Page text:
**** (4 stars out of 5)
Pathfinder and Voyager have managed to establish a real-time video communication. But it only works 11 minutes a day, so there's only enough time for a few brief conversations, or to watch a single episode of 'Adventure Time'.
The Holographic Doctor has written a holo-novel entitled "Photons Be Free". It was designed to call attention to the plight of oppressed holograms. Particularly the sentient EMH Mark Ones repurposed for Workin' In A Coal Mine and Goin' Down Down.
All to the good, if only the novel did not feature such thinly veiled jerk versions of the Doctor's real-life crew-mates. TOO THINLY VEILED. From "Captain Jenkins'" execution of patients to "Lt. Marseilles's" cheating on his wife, the Doctor has crossed the lines of libel and good taste if not outright copyright infringement! Tom writes a lecherous, drug abusing, comb-over EMH parody to show him how feelings could get hurt- none of which will matter now that publishers Broht & Forrester have released the story AS IS. With all 97 gratuitous sex scenes unexpurgated.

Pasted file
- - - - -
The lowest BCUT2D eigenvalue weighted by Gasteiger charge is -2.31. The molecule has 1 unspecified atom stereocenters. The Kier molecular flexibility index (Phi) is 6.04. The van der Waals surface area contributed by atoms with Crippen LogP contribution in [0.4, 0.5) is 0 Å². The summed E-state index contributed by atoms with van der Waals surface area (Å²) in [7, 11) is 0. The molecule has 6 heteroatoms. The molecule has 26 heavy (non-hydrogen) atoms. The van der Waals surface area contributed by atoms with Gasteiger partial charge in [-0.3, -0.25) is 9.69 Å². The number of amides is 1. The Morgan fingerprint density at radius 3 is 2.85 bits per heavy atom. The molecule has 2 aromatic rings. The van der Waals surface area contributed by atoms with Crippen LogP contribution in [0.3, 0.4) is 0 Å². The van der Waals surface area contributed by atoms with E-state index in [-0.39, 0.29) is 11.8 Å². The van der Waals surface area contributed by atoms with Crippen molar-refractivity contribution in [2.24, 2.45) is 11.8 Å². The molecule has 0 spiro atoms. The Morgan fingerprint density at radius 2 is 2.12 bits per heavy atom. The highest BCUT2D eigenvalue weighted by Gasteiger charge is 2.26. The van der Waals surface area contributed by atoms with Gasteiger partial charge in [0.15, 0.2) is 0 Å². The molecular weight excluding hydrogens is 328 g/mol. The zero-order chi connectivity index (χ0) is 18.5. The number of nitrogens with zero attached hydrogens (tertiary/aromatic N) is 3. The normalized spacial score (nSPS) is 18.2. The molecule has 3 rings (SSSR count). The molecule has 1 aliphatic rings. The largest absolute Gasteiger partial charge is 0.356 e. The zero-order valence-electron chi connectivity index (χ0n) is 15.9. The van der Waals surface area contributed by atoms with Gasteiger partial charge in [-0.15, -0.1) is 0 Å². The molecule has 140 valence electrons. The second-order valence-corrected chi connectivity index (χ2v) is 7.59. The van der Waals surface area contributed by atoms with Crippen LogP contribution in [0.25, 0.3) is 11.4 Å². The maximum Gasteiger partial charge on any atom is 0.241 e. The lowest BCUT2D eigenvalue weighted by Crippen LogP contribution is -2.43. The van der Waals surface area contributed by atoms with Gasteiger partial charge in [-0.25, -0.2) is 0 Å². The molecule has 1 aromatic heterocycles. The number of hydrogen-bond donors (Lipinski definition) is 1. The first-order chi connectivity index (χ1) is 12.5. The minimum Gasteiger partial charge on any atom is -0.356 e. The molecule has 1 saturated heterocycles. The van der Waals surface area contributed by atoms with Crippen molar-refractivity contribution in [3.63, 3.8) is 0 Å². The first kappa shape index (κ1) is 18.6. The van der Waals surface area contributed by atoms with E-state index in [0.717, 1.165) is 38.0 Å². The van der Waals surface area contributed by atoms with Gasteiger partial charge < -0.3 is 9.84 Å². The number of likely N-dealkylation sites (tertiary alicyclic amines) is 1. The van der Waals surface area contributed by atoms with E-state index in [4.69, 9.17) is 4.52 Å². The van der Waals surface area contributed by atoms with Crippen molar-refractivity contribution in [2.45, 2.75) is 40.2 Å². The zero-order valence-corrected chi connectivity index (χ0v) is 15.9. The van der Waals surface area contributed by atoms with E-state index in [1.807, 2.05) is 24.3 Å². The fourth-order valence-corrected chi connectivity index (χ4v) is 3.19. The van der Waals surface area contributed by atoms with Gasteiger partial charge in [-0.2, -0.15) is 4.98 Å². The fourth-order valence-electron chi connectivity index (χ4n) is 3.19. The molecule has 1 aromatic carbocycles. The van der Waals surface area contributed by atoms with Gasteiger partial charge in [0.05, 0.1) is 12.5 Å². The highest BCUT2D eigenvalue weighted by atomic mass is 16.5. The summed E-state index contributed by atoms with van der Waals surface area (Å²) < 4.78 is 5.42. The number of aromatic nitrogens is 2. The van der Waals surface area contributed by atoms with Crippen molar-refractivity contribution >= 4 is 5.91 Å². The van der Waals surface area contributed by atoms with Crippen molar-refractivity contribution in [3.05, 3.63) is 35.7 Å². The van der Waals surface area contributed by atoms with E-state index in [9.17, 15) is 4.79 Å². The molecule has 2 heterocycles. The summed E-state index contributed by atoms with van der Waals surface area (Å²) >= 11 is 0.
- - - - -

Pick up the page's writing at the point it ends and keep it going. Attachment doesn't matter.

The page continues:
From bad to worse: Drinking-Chocolate-Rabbit-Voiced Broht points out that holograms have no rights under Federation Law. Even though it's only reputations at stake and not profits (One would assume. Or are these dinks actually selling it outside the Federation, too?), B&F fight pretty hard not to have to recall the program even briefly. Lord knows why. Just standard publishing industry douchebaggery?
Despite the low stakes this really IS a debate about Equal Rights For Artificial People, and nobody remembers or cares to cite the Data precedent from 'The Measure of a Man'. Ahem, speaking of copying.
"Author, Author" is flawed, but a favourite. So, what IS Broht paying the Judge? Don't tell me you could listen to Tuvok or Janeway or Barclay and then STILL not have the guts to rule on the Doctor's status as a sentient being. One might humbly submit that writing bad fan fiction is practically the DEFINITION of sentience.